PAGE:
Posted April 6, 2017 at 3:52 pm | Permalink

    Just crept over the edge of my Toughie spectrum, despite taking less time than Mr T in the back page. My favourite was 4d as remembering ‘the usual offices’ euphemism made me smile

    Thanks to Shamus and Bufo

  3. Dr_Bob
    Posted April 6, 2017 at 4:26 pm | Permalink

    This one beat me. Couldn’t solve 2d (new phrase for me) and 25d and need the hints to untangle a few others that I just biffed in (being pretty sure they were correct). Enjoyed the rest though even though it took me an age to wade through. :-)

  4. Una
    Posted April 6, 2017 at 4:45 pm | Permalink

    That was most enjoyable and also quicker than the back pager.1a had me puzzled for a while . It happens to be a well known school in Tipperary but I knew it couldn’t be that.
    7d was my last one in .
    It’s difficult to pick a favourite , either 14d or 9d.
    Thanks to shamus and Bufo.

    • jane
      Posted April 6, 2017 at 5:00 pm | Permalink

      I wondered where Shamus had hidden his Irish reference today – thank you, Una!

      • Una
        Posted April 6, 2017 at 5:38 pm | Permalink

        I didn’t know that , about his Irish references. Good to know.

        • crypticsue
          Posted April 6, 2017 at 5:44 pm | Permalink

          Jane is the only one who thinks he’s Irish. The rest of us just know he’s using one of his private investigator aliases :roll:

          • jane
            Posted April 6, 2017 at 5:50 pm | Permalink

            Sadly, I have been forced to accept that, CS, although I still maintain that he looks Irish! It is, however, invariably true that he includes at least one Irish reference in the majority of his puzzles.

            If you pop in, Shamus, perhaps you’d back me up on the latter assertion?

            • Una
              Posted April 7, 2017 at 12:25 am | Permalink

              I thought he was Irish too for a while , because of some clues that he posted . But I was put straight.

              • Posted April 7, 2017 at 1:29 am | Permalink

                Our setter gets his alias from Shamus Town, in the Raymond Chandler novels about someone with a name which is very similar to his own real name! Watch out for the credits on Only Connect as he is usually there as a question setter.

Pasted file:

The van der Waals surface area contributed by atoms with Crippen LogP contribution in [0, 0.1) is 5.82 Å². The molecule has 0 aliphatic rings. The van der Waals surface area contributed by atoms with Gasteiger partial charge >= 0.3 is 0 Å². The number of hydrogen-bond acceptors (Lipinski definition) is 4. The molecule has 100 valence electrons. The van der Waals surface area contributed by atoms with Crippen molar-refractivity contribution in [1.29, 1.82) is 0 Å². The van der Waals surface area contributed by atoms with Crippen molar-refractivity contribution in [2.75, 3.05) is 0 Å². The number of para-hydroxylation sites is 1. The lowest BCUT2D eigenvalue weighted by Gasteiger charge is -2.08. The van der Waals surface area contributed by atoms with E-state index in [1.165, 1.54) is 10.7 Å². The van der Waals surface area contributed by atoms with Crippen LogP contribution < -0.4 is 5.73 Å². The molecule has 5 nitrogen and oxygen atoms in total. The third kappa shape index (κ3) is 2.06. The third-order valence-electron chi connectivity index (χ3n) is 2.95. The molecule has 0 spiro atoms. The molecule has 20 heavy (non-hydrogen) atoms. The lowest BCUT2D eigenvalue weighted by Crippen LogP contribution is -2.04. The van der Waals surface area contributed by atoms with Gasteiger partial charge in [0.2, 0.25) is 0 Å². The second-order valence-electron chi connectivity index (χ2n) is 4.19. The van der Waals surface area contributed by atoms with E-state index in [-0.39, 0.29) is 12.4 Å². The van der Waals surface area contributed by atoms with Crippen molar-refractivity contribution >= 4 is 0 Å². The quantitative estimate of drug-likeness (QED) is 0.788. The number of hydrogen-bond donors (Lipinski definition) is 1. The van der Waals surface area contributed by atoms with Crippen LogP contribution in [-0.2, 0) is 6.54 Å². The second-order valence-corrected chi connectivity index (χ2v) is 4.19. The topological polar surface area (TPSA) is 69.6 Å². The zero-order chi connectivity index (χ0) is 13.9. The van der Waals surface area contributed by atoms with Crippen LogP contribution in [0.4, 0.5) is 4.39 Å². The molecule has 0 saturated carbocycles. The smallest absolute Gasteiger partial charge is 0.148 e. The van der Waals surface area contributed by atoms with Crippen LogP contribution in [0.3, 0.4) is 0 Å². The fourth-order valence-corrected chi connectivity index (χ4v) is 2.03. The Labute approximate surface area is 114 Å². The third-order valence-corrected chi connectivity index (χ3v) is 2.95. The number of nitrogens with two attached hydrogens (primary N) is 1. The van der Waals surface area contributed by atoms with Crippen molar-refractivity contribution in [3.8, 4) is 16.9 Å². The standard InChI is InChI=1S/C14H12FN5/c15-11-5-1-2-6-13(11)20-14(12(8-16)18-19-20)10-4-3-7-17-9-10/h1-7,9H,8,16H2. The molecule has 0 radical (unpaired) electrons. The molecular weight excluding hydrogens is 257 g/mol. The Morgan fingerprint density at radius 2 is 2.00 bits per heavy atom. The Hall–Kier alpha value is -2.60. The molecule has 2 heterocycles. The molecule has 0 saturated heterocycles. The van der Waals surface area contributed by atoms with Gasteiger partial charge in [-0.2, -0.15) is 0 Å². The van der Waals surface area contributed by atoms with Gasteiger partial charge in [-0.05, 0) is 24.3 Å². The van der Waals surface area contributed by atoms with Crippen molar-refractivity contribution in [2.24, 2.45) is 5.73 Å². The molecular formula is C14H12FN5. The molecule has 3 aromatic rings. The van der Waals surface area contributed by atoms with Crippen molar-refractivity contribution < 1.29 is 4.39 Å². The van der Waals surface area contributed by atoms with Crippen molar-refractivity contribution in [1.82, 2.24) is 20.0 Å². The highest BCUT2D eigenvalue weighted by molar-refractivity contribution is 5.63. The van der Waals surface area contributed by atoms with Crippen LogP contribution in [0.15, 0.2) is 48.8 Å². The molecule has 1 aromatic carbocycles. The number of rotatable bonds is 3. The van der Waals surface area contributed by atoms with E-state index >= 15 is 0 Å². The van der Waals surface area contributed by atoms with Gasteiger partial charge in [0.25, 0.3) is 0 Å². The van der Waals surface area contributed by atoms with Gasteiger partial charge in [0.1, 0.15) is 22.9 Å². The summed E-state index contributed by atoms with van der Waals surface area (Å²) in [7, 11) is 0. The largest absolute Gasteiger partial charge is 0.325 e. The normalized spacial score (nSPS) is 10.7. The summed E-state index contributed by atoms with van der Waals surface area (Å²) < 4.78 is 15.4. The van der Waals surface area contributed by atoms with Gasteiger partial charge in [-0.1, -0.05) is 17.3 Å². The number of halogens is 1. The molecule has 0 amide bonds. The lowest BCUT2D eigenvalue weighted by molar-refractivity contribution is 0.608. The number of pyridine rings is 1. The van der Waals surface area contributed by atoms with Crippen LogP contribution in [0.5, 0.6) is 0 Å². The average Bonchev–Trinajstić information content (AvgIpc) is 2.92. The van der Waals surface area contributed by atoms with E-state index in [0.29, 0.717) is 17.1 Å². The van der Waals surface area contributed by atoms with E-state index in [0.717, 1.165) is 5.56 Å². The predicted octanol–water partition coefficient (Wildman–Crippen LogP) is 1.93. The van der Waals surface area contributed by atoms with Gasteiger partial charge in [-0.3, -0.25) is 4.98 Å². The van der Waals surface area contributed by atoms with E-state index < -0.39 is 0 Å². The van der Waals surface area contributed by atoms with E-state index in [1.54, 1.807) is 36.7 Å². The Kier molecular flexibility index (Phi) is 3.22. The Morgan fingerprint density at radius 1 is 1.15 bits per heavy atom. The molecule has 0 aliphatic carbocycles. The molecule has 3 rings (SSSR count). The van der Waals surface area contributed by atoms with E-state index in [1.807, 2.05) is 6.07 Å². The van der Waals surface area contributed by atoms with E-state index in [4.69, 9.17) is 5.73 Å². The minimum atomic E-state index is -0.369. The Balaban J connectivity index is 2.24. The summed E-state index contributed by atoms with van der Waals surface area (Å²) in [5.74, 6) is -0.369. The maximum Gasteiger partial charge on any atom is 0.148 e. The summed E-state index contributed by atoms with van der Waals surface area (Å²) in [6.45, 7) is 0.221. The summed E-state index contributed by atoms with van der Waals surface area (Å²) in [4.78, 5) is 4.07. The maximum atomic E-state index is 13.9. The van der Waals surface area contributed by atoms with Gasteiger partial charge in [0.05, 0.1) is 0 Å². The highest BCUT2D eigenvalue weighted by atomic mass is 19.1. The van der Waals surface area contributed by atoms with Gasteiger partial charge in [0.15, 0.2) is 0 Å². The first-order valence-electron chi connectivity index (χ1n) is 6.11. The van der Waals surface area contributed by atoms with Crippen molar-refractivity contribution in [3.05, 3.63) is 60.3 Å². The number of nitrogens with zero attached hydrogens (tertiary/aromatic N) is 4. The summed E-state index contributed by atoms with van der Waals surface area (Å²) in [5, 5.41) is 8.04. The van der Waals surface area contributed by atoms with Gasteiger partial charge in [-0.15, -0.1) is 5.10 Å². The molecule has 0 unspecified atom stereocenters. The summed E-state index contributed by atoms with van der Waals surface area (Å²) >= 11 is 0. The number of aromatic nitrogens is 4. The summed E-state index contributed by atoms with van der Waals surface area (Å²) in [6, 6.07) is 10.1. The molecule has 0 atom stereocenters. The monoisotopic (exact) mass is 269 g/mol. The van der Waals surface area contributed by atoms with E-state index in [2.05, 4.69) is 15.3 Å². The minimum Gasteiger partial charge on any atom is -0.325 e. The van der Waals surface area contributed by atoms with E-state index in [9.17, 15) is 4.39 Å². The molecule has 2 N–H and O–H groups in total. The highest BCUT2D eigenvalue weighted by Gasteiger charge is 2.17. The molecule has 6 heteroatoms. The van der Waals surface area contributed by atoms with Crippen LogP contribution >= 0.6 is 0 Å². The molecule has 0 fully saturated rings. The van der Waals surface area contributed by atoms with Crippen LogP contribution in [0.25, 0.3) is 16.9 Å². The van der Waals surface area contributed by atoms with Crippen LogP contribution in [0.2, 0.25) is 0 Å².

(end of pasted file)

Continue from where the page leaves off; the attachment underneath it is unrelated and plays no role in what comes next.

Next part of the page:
5. jane
    Posted April 6, 2017 at 4:58 pm | Permalink

    Took me quite a while to complete this one. I had to ask Mr. Google about Rockwell and the 2d bias and hadn’t met the 14d detective previously. I also needed Bufo’s help with the parsing of 18a & 1d.
    Always strikes me as odd that a word relating to alcohol use should be spelled with a ‘k’.

    Top three for me were 7,9&19d – no surprise there, Gazza always picks the clever ones and I go for the funnies!

    Thanks to the twinkly-eyed leprechaun and gratitude to Bufo for the help where needed.

  6. Gazza
    Posted April 6, 2017 at 5:09 pm | Permalink

    Sparks tomorrow.

  7. Jb
    Posted April 6, 2017 at 6:08 pm | Permalink

    1a was difficult because I had to consider Norman the illustrator.

  8. Expat Chris
    Posted April 6, 2017 at 7:09 pm | Permalink

    I finished under my own steam but spent altogether too long trying to work Norman or artist into 1A, and then the penny dropped. Managed to drag 2D up from somewhere and then parsed afterwards. I was looking for a generic term for a set of players in 25A, not such a specific one, so that one remained unparsed. 18A didn’t float my boat either. I particularly liked 11A, 26A and 9D, but the trophy goes to 1D, with 4D getting the silver medal. Thanks Samuel and Bufo.

  9. 2Kiwis
    Posted April 6, 2017 at 7:12 pm | Permalink

    !8a was the one that beat us. We had the right answer from the definition and had tried adding all sorts of time letters and words but did not get as far as the correct 5 letter one. Like Bufo we had not heard of office as a lavatory euphemism but decided it had to be. Not a quick solve and heaps of fun.
    Thanks Shamus and Bufo.

  10. Salty Dog
    Posted April 6, 2017 at 10:07 pm | Permalink

    Finished in 3* time but needed 3 hints in the NE corner, so 4* is fair enough. The same for enjoyment; some fine clues here, of which 25a was my favourite. Thanks to Shamus and Bufo.

  11. Jon_S
    Posted April 6, 2017 at 11:02 pm | Permalink

    Solved in about ***/**** time, though not without a few lucky guesses here and there. Definitely not easier than the back pager, which was solved in about half the time.

  12. RayS
    Posted April 7, 2017 at 8:40 am | Permalink

    Bottom half went in easily – top half a struggle. I hadn’t come across 2d. Needed 3 hints – thanks for those Bufo. 4*/4* for me. Finished this morning. 6d was my favoutite once the penny had dropped. x=49.

  13. Verlaine
    Posted April 7, 2017 at 10:08 am | Permalink

    In full agreement with all the others who found this a grid of two halves: the bottom was simple, the top not so much. I didn’t parse the timeless delayer or the office puller properly, so thanks Bufo & co! And thanks to the setter for a decent midweek challenge. I enjoyed the Rockwell penny drop moment too.

  14. LetterboxRoy
    Posted April 7, 2017 at 11:42 am | Permalink

    I struggled through this, but couldn’t finish it without hints. Quite a lot of lego for a Shamus puzzle, I thought.
    Lots to like though, with 1a & 6d hanging around the top spot.
    Many thanks to Shamus and to Bufo for the tips.